Norton Security for Mac.

Discussion in 'Mac Apps and Mac App Store' started by Antony52, Jul 26, 2003.

  1. Antony52 macrumors member

    Jul 24, 2003
    Since I am going to buy the Mac i was also thinking on buying Norton Security for Mac which has the firewall and Antivirus.Should I buy it or do you have a different opinion?
  2. pEZ macrumors 6502

    Feb 2, 2003
    Madison, Wisconsin
    First of all, I would highly recommend that you DO NOT buy anything with the word "Norton" in the title - they were the gold standard on every OS prior to OS X - but on X it's just nasty - not very well integrated at all.

    Second of all, viruses on a Mac are almost unheard of - antivirus software is very, very rarely needed, much less required.

    Thirdly - Mac OS X has a built-in firewall for you to use, and it's really not too bad. But for extra firewall protection I would use a shareware app called BrickHouse - much cheaper than Norton, and would probably do a better job.
  3. Likvid macrumors member

    Jul 20, 2003
    You guys run MacOSX and don't know how to use it as a Unix system.

    As you have a Unix workstation at your hands you have tons of options in implementing a good firewall.

    You guys are too dependent on the GUI, the power is not in GUI but in the CLI.;)
  4. iJon macrumors 604


    Feb 7, 2002
    i woudlnt get it for many reasons. 1 dont worry about viruses on macs. 2. the firewall is built into mac os x,and mac os x is hard to crack. so unless you have pentagon files and someone who is breaking in to your computer for a reasons then i woudlnt worry. 3. if you have to have viruses protection software, just buy .mac, much better service and virex is updated monthly.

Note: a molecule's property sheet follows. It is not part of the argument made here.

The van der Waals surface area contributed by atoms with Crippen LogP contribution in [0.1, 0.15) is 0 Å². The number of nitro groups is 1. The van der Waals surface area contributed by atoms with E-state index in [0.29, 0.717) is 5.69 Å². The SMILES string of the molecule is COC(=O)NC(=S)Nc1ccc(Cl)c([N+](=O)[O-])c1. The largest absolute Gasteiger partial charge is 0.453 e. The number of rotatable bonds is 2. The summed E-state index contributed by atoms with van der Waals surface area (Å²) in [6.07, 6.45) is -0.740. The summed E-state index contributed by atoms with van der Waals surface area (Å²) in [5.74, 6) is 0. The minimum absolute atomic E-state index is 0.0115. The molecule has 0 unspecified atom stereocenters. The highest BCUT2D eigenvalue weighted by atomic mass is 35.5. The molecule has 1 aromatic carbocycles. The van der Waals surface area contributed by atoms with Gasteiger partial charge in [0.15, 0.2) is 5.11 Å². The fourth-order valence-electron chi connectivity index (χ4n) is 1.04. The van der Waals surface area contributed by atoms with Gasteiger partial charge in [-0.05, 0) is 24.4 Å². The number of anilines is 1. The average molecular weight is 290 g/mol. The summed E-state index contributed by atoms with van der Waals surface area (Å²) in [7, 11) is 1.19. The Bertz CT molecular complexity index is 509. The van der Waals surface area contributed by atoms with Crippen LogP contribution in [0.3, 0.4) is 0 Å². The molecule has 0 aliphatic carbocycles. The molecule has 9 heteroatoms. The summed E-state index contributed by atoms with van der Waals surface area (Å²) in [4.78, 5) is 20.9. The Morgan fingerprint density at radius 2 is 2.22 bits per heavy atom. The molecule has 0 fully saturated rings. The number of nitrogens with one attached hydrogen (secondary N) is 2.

5. e-coli macrumors 68000


    Jul 27, 2002
    Never ever ever ever ever install anything "Norton" on your computer. It will bugger EVERYTHING up.

    Personally, I think "Norton" means "a virus you pay for" in swahili. :rolleyes:
  6. pEZ macrumors 6502

    Feb 2, 2003
    Madison, Wisconsin
    That is definitely true, and I take that as a compliment. I personally hate dabbling with anything involving a command line, as I have never had to use one, because I've been using apple computers since I was 5 years old.

    I wouldn't use OS X if I wanted a command line interface - I'd use a Unix, Linux, or Windows machine where you almost get more done if you bypass the GUI.

    I pride myself in knowing as much as humanly possible about OS X through the GUI, with a little bit of Unix knowledge on the side - I like to work (and do work) with beginners on the system. Doesn't make any sense to throw a ton of Unix jargon at them when everything a simple user needs is in the GUI.

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